So this is going to be quicker than my usual blog entries, but I thought I ought to say some things about Far Cry 2, one of the most excellent games I've ever played, and in some ways, one of the worst.
There also won't be any pictures with this one, unfortunately enough, due to my current use of a cheaper, non-gaming laptop which has substantial difficulty with images.
Mission design in Far Cry 2 is an absolute strong suit. While shooting isn't always extremely satisfying, the game leaves everything open. Any weapon, any strategy, anything you bring in is open. It also offers alternative options in most situations, which will also raise your levels with your companions. For example, to avoid a situation in which you would be stuck chasing a motorcade, you can track down a target's brother, forcing the target to stabilize himself in a local town where you can pick him off easily. This also leads to missions sometimes going from simple, standard missions to explosive, crazy setpieces culminating in a target being eliminated in dynamic fashion.
Unfortunately, all missions in FC2 are basically the same. You shoot someone. Sometimes that someone is in a vehicle. Sometimes instead of just shooting someone, you blow something up too. It's simplistic, and the openness runs out a little quickly when the entire game revolves around shooting people.
The Open World is a different situation. It's populated with the same checkpoints and the same enemies, and it never stops throwing more and more of the same enemies at you. Merely navigating the map of Far Cry 2 can be a chore. While this does keep the player on their toes, it means most enemy encounters are quick and unexpected, and more of a chore.
The Hindrances are part of what made Far Cry 2 divisive. Personally, while I think the malaria mechanic is dumb and guns degrade a little too quick, I like the degrading guns for the tension they deliver and the lack of permanence it instills in everything. I like games which lack inventory permanence, which explains my frustration with later Far Cry games, where you'll likely pick one gun, modify the hell out of it, and then just go to town anytime you want.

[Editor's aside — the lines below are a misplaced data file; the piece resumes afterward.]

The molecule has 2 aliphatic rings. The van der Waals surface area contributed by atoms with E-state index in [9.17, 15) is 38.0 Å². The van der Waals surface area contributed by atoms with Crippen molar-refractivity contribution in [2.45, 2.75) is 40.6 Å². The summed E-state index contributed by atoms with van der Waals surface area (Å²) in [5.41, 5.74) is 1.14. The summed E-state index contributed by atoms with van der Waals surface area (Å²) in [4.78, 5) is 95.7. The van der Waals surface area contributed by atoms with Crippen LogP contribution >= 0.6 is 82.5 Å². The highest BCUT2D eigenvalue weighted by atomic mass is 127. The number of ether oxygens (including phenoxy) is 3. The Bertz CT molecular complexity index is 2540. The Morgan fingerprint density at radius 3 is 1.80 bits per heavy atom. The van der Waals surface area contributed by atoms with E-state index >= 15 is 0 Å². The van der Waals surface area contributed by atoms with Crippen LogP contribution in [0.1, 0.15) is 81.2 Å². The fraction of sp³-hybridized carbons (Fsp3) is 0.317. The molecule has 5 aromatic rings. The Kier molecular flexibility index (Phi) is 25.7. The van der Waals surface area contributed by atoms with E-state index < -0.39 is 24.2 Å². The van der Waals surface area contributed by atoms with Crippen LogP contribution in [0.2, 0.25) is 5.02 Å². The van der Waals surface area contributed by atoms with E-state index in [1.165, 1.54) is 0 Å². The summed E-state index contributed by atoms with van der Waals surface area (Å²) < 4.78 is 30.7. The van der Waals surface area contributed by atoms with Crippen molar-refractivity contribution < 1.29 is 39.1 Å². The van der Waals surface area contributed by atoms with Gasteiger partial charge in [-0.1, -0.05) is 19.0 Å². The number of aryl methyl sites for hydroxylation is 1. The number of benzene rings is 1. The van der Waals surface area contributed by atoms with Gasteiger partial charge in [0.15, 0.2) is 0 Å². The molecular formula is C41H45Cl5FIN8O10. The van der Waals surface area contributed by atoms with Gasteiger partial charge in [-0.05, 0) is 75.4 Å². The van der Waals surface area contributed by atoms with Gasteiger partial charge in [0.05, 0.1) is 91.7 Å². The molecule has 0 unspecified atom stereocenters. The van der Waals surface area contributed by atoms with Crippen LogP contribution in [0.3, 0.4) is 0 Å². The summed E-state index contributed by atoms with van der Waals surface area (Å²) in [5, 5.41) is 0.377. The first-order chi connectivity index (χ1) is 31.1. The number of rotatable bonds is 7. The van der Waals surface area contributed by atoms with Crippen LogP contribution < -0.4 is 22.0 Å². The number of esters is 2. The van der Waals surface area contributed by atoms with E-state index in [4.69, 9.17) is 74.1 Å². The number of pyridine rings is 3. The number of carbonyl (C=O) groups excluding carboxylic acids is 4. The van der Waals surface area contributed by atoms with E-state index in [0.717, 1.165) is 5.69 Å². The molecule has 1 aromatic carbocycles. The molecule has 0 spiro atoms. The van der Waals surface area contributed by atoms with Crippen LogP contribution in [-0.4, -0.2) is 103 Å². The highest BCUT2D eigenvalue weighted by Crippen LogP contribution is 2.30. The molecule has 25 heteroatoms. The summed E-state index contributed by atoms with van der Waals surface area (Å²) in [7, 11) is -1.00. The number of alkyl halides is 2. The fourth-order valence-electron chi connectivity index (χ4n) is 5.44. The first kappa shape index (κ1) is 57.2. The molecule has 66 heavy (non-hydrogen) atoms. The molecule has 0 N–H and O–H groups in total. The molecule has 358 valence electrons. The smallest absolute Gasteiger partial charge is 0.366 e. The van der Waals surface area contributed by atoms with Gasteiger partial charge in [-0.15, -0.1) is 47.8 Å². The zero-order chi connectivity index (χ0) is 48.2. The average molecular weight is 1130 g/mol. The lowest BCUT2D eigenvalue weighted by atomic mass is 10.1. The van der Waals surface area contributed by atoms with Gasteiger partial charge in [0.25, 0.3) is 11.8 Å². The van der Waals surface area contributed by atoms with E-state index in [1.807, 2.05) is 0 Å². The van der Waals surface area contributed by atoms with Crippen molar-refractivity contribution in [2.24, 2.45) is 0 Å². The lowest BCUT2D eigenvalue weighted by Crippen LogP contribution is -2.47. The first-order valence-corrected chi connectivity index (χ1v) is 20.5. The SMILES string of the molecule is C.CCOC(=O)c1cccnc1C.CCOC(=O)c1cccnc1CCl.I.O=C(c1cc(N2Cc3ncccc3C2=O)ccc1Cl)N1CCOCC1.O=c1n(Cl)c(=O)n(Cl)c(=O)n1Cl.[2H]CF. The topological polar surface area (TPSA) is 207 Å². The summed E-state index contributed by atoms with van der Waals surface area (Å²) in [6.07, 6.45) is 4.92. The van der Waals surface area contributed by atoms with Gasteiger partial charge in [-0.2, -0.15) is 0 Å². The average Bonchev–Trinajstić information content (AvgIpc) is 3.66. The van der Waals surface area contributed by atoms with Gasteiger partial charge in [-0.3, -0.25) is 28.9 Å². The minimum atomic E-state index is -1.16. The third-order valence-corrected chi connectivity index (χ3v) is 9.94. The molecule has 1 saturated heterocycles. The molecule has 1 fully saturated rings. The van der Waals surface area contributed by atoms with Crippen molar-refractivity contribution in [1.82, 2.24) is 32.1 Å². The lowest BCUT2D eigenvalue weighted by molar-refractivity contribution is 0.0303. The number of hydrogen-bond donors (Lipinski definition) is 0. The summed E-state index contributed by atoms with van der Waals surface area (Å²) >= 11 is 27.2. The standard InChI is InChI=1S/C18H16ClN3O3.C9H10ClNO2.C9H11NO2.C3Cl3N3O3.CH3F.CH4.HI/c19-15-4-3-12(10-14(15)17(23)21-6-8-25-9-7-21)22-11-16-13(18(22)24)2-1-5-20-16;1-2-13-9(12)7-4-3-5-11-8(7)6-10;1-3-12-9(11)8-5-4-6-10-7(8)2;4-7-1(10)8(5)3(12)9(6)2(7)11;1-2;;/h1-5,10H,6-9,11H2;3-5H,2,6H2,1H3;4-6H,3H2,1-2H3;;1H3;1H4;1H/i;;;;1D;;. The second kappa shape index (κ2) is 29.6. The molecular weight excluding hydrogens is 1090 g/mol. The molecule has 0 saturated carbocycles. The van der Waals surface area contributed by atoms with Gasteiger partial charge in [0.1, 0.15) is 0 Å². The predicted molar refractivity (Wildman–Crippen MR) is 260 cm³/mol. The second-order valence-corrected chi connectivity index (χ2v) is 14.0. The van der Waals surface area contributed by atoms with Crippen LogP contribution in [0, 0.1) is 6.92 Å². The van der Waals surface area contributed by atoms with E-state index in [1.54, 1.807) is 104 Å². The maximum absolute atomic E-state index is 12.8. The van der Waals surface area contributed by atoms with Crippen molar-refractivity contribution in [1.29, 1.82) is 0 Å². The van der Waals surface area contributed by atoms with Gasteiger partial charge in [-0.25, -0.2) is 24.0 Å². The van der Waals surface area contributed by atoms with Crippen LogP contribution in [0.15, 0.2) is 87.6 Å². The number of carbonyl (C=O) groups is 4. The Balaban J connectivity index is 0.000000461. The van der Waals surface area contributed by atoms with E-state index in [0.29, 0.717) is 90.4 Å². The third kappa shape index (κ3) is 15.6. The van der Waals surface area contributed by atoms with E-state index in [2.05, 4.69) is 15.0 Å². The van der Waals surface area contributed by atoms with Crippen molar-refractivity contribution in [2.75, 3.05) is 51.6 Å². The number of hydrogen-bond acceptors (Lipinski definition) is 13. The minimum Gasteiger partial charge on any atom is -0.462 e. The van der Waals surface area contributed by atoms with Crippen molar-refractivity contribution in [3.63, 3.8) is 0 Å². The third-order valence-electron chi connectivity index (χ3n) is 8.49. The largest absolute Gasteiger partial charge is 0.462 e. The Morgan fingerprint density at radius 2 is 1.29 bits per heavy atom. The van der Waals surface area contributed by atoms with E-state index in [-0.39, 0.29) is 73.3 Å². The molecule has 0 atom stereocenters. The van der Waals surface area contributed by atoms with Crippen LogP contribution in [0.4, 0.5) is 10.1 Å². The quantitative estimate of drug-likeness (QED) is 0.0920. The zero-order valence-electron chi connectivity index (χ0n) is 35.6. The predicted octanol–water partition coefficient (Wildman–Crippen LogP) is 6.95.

Unfortunately, the unforgiving environment combine poorly with the hindrances at times, leaving random encounters a massive threat in which you end up getting a malaria attack and your car breaks down and one random enemy has a shotgun, leaving you shot randomly in Africa.
Saves are just fine on the PC version, although I pity the console players who can't save anytime. Missions are long treks and save points are few and far between. You could lose tons of well-earned progress if you didn't hit a save point before some random encounter shot you.
Difficulty is fine, I guess. I'm on Normal, since I'm no hardcore gamer, and most of the time, it's easy enough to fight through encounters provided your weapon doesn't break and you don't get a malaria attack.
Weapons. I would absolutely evilly laugh here if I could. The guns in FC2 are well chosen, and a flamethrower is so fun to play around with that it almost wrecks the survival-built tone.
Man, what a weak point. While Anthony Burch is right that everyone being the same flavor of asshole is the point, nobody is even slightly likable, enjoyable, and I want every character in this game to die. It's a slow burn, missions mean nothing, and even once you've finished off the game, the conclusion is fairly unsatisfying.
The exception here is The Jackal, who's like a prototype Vaas, not nearly as crazy, but much smarter and more fearless. He's primarily conveyed through tapes, but what those tapes present is an intriguing Anti-Villain who, while lacking sympathetic motives, is just as broken by the violence he creates as anybody else.
But man, what I wouldn't give for Pagan Min in this experience. While the junk-food action flick atmosphere of the other games isn't my favorite thing, Far Cry 2 doesn't have much of a story to speak of, and what little story there is consists of unlikable characters and a depressing atmosphere.
Far Cry 2 tries to be unique, but in that way, it often fails mechanically compared to its peers. Still, there's something to admire in its gritty atmosphere and attempt to do something very different from most other shooters in the industry, and a massive oddball in the Far Cry franchise.
Those are my thoughts on Far Cry 2, everyone. I might post a longer review at some point, but for now, have a nice day.